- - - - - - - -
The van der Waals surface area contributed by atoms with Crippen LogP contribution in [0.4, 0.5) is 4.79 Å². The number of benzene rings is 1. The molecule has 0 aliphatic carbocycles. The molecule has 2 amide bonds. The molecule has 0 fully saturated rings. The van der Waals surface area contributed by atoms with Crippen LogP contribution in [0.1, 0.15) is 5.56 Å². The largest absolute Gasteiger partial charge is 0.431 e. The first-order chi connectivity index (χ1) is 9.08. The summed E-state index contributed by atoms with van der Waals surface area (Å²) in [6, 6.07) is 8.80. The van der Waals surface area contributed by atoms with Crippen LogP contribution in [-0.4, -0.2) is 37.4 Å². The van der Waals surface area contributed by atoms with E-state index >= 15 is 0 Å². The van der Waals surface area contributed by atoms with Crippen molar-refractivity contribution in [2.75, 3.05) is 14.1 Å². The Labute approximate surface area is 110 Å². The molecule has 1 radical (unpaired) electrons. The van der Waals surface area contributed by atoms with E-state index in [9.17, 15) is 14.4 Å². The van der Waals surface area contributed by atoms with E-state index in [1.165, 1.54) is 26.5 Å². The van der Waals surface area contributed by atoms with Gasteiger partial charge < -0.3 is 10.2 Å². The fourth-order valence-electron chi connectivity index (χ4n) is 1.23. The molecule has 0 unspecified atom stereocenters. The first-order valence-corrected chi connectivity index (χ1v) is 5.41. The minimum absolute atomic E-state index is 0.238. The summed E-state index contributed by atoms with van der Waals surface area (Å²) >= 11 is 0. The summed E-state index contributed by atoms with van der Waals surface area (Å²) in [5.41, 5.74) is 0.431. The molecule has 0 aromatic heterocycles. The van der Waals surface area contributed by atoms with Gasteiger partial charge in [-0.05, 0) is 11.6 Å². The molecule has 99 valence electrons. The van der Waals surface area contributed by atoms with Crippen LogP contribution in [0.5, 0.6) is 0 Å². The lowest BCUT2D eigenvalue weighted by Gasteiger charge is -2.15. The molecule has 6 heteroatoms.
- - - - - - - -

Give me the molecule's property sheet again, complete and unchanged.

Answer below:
The van der Waals surface area contributed by atoms with Crippen LogP contribution in [0.4, 0.5) is 4.79 Å². The number of benzene rings is 1. The molecule has 0 aliphatic carbocycles. The molecule has 2 amide bonds. The molecule has 0 fully saturated rings. The van der Waals surface area contributed by atoms with Crippen LogP contribution in [0.1, 0.15) is 5.56 Å². The largest absolute Gasteiger partial charge is 0.431 e. The first-order chi connectivity index (χ1) is 9.08. The summed E-state index contributed by atoms with van der Waals surface area (Å²) in [6, 6.07) is 8.80. The van der Waals surface area contributed by atoms with Crippen LogP contribution in [-0.4, -0.2) is 37.4 Å². The van der Waals surface area contributed by atoms with E-state index >= 15 is 0 Å². The van der Waals surface area contributed by atoms with Crippen molar-refractivity contribution in [2.75, 3.05) is 14.1 Å². The Labute approximate surface area is 110 Å². The molecule has 1 radical (unpaired) electrons. The van der Waals surface area contributed by atoms with E-state index in [9.17, 15) is 14.4 Å². The van der Waals surface area contributed by atoms with E-state index in [1.165, 1.54) is 26.5 Å². The van der Waals surface area contributed by atoms with Gasteiger partial charge < -0.3 is 10.2 Å². The fourth-order valence-electron chi connectivity index (χ4n) is 1.23. The molecule has 0 unspecified atom stereocenters. The first-order valence-corrected chi connectivity index (χ1v) is 5.41. The minimum absolute atomic E-state index is 0.238. The summed E-state index contributed by atoms with van der Waals surface area (Å²) >= 11 is 0. The summed E-state index contributed by atoms with van der Waals surface area (Å²) in [5.41, 5.74) is 0.431. The molecule has 0 aromatic heterocycles. The van der Waals surface area contributed by atoms with Gasteiger partial charge in [-0.05, 0) is 11.6 Å². The molecule has 99 valence electrons. The van der Waals surface area contributed by atoms with Crippen LogP contribution in [0.5, 0.6) is 0 Å². The lowest BCUT2D eigenvalue weighted by Gasteiger charge is -2.15. The molecule has 6 heteroatoms.